Question: what altitude do you need to be at for a geosync'd orbit, and could this pave the way for emergency re-entry from such a platform?

I suppose this is the same as Geostationary orbit, that means 0G? Surely this would change depending on which latitude you would be sitting over as the further from the equator you are the less the earth spins?

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Geostationary orbits have to be over the equator. Any orbit has to have the centre of mass of the earth as it's centre...otherwise it's not an orbit, it's a trajectory and things will end badly! That's why satellite dishes point south from northern latitudes...and if you get far enough north, the geostationary satellites can disappear from view. Zero G is a state of free fall...a satellite in any orbit is continually falling towards the centre of the earth, but the forward speed means that the ground curves away from it before it biffs into the hard bit.


Scientists investigate that which already is; Engineers create that which has never been." - Albert Einstein

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Red Bull Stratos Felix Baumgartner space jump set for Sunday

Updated at 07:53 AM today

8840616_448x252.jpg

In this photo provided by Red Bull Stratos, Felix Baumgartner makes a 25,000-foot high test jump for Red Bull Stratos. ((AP Photo/Red Bull Stratos, Luke Aikins))

icon_ap_byline.gif

October 11, 2012 (ALBUQUERQUE, N.M.) -- Extreme athlete Felix Baumgartner hopes to make a second attempt to become the world's first supersonic skydiver with a 23-mile free fall over New Mexico on Sunday or Monday.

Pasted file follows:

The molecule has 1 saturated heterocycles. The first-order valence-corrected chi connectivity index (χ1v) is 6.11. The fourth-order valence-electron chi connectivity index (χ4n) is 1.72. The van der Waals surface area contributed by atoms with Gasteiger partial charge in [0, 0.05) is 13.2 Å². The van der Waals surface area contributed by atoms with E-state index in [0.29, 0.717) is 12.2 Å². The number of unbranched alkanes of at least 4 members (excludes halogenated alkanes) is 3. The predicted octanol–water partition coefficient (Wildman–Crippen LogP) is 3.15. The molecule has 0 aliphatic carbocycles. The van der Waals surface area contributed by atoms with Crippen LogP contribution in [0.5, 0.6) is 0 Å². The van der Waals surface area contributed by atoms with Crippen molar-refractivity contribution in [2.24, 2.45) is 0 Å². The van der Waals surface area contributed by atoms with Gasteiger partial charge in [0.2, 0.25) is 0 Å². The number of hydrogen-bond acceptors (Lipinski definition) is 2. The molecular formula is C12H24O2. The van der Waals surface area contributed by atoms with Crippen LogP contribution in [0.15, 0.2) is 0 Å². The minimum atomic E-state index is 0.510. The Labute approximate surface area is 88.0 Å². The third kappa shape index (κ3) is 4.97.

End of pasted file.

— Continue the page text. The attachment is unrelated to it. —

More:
Being second is to be the first of the ones who lose.

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Guest surferphil

Geostationary orbits have to be over the equator. Any orbit has to have the centre of mass of the earth as it's centre...otherwise it's not an orbit, it's a trajectory and things will end badly! That's why satellite dishes point south from northern latitudes...and if you get far enough north, the geostationary satellites can disappear from view. Zero G is a state of free fall...a satellite in any orbit is continually falling towards the centre of the earth, but the forward speed means that the ground curves away from it before it biffs into the hard bit.

That makes sense but the 0G is a state of free fall? How can it fall if there is 0G?

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G forces are the forces sustained by something. If he's falling at 1G for example and moving in an orbit which is moving him away from the planet at a vectored 1G, he'll not fall nor rise (hence orbit) and the net effect will be OG.

An analogy is a helicopter will hover and experience OG of vertical movement as the lift equals the weight. In this case, the gravational pull is negated by the horizontal movement over the planet as it falls away beneath him.


88 Esprit NA, 89 Esprit Turbo SE, Evora, Evora S, Evora IPS, Evora S IPS, Evora S IPS SR, Evora 400, Elise S1, Elise S1 111s, Evora GT410 Sport

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Orbital debris...each dot is "falling" to earth, but also moving parallel to its surface fast enough to generate a trajectory away from it that exactly matches its gravitational "tug" towards it. Earth orbit is not true zero G, it only approximates it.

LEO1280.jpg

Ha! As usual the Bibster has beaten me to the punch. :thumbup:

GEO Polar images

--------------------------------------------------------------------------------

The GEO Polar images are generated from a vantage point above the north pole, showing the concentrations of objects in LEO and in the geosynchronous region.

And if you're really into this kinda' stuff, have a look at this. Fair warning, it's a medium long download (~40MB)

http://orbitaldebris.jsc.nasa.gov/photogallery/beehives/Debris_in_motion.mpg

Not recommended viewing for ISS inhabitants looking to get a good night's rest.

Edited by Iconic Ride

Being second is to be the first of the ones who lose.